It will be one of a series of actions taken by the Trump administration recently to reconsider or reverse Obama-era regulations opposed by industry.

Continue reading “Trump Administration Plans Reconsideration of Auto-Emission Standards”

White House proposes steep budget cut to leading climate science agency

White House proposes steep budget cut to leading climate science agency

March 3 at 7:17 PM


The Trump administration is seeking to slash the budget of one of the government’s premier climate science agencies by 17 percent, delivering steep cuts to research funding and satellite programs, according to a four-page budget memo obtained by The Washington Post.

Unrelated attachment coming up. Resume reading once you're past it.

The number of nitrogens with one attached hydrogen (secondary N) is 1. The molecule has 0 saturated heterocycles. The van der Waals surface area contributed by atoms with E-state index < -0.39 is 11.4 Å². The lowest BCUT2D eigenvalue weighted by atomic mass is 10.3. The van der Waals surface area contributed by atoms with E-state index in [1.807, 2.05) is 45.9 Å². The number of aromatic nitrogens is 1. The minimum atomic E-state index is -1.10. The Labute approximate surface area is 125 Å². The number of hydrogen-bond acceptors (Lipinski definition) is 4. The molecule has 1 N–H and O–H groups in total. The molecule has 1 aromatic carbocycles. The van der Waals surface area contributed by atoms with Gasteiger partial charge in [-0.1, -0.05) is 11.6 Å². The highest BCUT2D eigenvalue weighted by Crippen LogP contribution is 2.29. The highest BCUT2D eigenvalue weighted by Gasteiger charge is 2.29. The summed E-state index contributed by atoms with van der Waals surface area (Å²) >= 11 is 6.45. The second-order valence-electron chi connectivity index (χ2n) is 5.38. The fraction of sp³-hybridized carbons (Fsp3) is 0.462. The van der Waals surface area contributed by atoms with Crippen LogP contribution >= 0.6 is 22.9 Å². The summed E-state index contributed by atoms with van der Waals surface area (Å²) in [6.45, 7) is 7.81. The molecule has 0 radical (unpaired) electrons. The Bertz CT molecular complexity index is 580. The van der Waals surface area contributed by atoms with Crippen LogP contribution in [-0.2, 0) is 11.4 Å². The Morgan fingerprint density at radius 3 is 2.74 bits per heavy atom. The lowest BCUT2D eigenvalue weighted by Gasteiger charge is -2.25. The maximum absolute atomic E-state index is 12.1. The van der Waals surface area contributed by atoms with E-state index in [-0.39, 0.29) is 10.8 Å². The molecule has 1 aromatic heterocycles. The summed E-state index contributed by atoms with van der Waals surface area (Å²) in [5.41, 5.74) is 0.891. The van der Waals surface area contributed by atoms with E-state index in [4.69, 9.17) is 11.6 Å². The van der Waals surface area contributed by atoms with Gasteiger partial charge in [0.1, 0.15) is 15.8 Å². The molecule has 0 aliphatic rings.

The proposed cuts to the National Oceanic and Atmospheric Administration would also eliminate funding for a variety of smaller programs, including external research, coastal management, estuary reserves and “coastal resilience,” which seeks to bolster the ability of coastal areas to withstand major storms and rising seas.

NOAA is part of the Commerce Department, which would be hit by an overall 18 percent budget reduction from its current funding level.

The Office of Management and Budget also asked the Commerce Department to provide information about how much it would cost to lay off employees, while saying those employees who do remain with the department should get a 1.9 percent pay increase in January 2018. It requested estimates for terminating leases and government “property disposal.”

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House leaders forge ahead with health bills, hoping to bulldoze internal strife